by Rodxit (16192) on Saturday November 19, @10:53AM (#1280479)

        You have not read the paper. Stupid.
        Or you have read the paper and still claim lies.
        --
        Don't argue with fools they will drag you down to their level and beat you with experience.

        • (Score: 3, Insightful) by khallow on Saturday November 19, @01:56PM (2 children)

          by khallow (3766) Subscriber Badge on Saturday November 19, @01:56PM (#1280492) Journal

          You have not read the paper. Stupid.

          HiThere's point remains no matter what's said in that paper. In particular, 2) and 3) are obvious. Evolved resistance is going to be a thing because it's something that bacteria have done for billions of years with respect to viruses.

          And side effects are inevitable because bacteria don't die nice. Just from my layman point of view, I can think of a few sources for side effects. There will be leftover protein fragments and such. A sudden large population of phages will trigger the immune system and they can get around the human body a lot better than bacteria can (due to their smaller size). For example, we might see inflammation of tissues in areas far from the infection site. While it would presumably be rare, there's the possibility of those phages damaging human cells by latching on to similar protein sites (with a rarer chance of actual infection).

          Antibiotics have their own massive side effects such as collapsing intestinal fauna, similar storms of protein fragments, and a rigid delivery schedule so that's not a deal killer. But it's foolish to only consider one side of the balance sheet.

          There's another problem here, 4) time lag. Even if we assume that phage therapy can kill infections just as fast as antibiotics, we still would have to deliver phages that are compatible with the bacteria in question. That means identifying the infectious agent so that you can deliver the right selection of phage agents. There's a time loop that's not present in the "we have signs of bacterial infection, let's put you on antibiotics" choice. Presently, running tests like that can take hours to days.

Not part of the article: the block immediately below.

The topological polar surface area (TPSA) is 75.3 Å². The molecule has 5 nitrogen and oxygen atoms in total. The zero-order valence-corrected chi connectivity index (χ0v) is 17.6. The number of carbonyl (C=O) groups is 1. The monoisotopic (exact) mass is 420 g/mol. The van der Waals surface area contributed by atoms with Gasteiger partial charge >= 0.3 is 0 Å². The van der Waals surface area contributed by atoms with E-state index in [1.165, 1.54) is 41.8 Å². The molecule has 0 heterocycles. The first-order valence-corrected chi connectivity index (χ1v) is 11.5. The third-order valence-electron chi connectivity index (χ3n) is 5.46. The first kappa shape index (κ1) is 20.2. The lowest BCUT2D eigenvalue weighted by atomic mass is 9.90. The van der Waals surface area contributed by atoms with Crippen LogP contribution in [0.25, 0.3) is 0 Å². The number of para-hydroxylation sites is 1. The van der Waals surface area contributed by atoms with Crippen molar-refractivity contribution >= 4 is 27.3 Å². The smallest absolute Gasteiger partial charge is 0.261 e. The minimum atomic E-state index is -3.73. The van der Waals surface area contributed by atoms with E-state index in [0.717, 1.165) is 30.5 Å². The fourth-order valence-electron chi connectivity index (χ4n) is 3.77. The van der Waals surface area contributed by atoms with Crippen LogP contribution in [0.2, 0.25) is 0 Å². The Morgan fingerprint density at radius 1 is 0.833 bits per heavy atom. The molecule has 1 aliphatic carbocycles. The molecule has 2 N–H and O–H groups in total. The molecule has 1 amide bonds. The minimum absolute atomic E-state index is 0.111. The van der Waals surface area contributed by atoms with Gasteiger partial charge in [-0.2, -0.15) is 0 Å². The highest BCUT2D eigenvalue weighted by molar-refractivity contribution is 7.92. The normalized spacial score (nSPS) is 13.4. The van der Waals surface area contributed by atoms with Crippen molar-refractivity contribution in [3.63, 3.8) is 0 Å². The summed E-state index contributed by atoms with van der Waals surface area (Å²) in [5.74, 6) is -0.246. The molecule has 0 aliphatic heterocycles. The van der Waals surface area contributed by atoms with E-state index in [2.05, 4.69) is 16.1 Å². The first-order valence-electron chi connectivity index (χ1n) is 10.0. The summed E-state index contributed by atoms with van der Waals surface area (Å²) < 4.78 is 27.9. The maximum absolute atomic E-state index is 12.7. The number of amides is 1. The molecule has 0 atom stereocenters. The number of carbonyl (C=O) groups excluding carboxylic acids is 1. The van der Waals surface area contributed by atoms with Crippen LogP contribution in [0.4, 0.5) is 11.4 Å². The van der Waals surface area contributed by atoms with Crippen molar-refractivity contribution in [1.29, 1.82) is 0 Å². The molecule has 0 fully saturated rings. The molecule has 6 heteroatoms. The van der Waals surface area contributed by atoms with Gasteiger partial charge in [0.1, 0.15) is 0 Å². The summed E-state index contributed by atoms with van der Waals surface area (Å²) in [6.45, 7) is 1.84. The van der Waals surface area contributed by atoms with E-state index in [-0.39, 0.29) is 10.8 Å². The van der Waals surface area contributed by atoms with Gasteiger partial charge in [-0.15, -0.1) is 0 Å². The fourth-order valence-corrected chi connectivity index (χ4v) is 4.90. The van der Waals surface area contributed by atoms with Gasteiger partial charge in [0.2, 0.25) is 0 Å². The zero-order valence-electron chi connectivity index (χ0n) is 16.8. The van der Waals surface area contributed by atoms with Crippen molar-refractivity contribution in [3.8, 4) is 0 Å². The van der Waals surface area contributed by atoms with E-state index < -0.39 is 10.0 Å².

Or you have read the paper and still claim lies.

          Because the only way anyone could ever disagree with you is by ignorance or lies? Not because they understand this problem better than you, right? That plus the earlier, pointless quip about the Russians (ignoring that nation's great weaknesses in other areas of biology and medicine, as well as economic dystopia, that will hamper their development of phage therapy) just indicates that you came into this with a huge chip on your shoulder.

          • (Score: 2) by HiThere on Saturday November 19, @02:32PM

            by HiThere (866) on Saturday November 19, @02:32PM (#1280496) Journal

            Well, the Russians *are* more "advanced" in the area of phage solutions. There are good historic reasons for that, and some that are just quirks, but it's true. And if I had been responding to his points literally, rather than as they were (I assume) intended to be taken, they would appear more effective. E.g. most things don't do well after being eaten. Roundworms are one of many exceptions, though. But the real thing is that evolution keeps happening, so any treatment will have ways evolved around it. Even autoclaves became less effective over time. (They *could* have opted for raising the temperature, but they chose, instead, to switch to single use items.)

            Also there are clearly situations where phage treatment is optimal. But they aren't common.

            All that said, how should invasive fungi be treated? We don't have many good treatments, and it's worrying. Fungi are a lot more similar to chordates than are microbes. Phage therapy should be investigated for this as we don't have much else. If it gets a good toe-hold in one niche, then it can expand from then in appropriate circumstances. But it's not going to be a simple process.